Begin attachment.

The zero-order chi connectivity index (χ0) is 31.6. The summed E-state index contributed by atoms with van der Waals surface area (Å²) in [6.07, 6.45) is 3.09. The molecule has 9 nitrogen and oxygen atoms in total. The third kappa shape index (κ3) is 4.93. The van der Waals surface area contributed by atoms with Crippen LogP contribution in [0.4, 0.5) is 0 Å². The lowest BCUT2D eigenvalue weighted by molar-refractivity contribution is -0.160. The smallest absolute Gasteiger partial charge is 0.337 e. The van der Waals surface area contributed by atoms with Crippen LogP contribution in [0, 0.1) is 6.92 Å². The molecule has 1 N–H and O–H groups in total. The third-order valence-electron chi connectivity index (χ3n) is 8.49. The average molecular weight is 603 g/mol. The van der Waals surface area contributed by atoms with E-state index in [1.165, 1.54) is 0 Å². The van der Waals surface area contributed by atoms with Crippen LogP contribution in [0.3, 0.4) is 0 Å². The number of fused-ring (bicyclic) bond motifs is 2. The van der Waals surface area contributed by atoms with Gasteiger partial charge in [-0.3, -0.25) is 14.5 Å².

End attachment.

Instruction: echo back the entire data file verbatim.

The zero-order chi connectivity index (χ0) is 31.6. The summed E-state index contributed by atoms with van der Waals surface area (Å²) in [6.07, 6.45) is 3.09. The molecule has 9 nitrogen and oxygen atoms in total. The third kappa shape index (κ3) is 4.93. The van der Waals surface area contributed by atoms with Crippen LogP contribution in [0.4, 0.5) is 0 Å². The lowest BCUT2D eigenvalue weighted by molar-refractivity contribution is -0.160. The smallest absolute Gasteiger partial charge is 0.337 e. The van der Waals surface area contributed by atoms with Crippen LogP contribution in [0, 0.1) is 6.92 Å². The molecule has 1 N–H and O–H groups in total. The third-order valence-electron chi connectivity index (χ3n) is 8.49. The average molecular weight is 603 g/mol. The van der Waals surface area contributed by atoms with E-state index in [1.165, 1.54) is 0 Å². The van der Waals surface area contributed by atoms with Crippen LogP contribution in [0.3, 0.4) is 0 Å². The number of fused-ring (bicyclic) bond motifs is 2. The van der Waals surface area contributed by atoms with Gasteiger partial charge in [-0.3, -0.25) is 14.5 Å².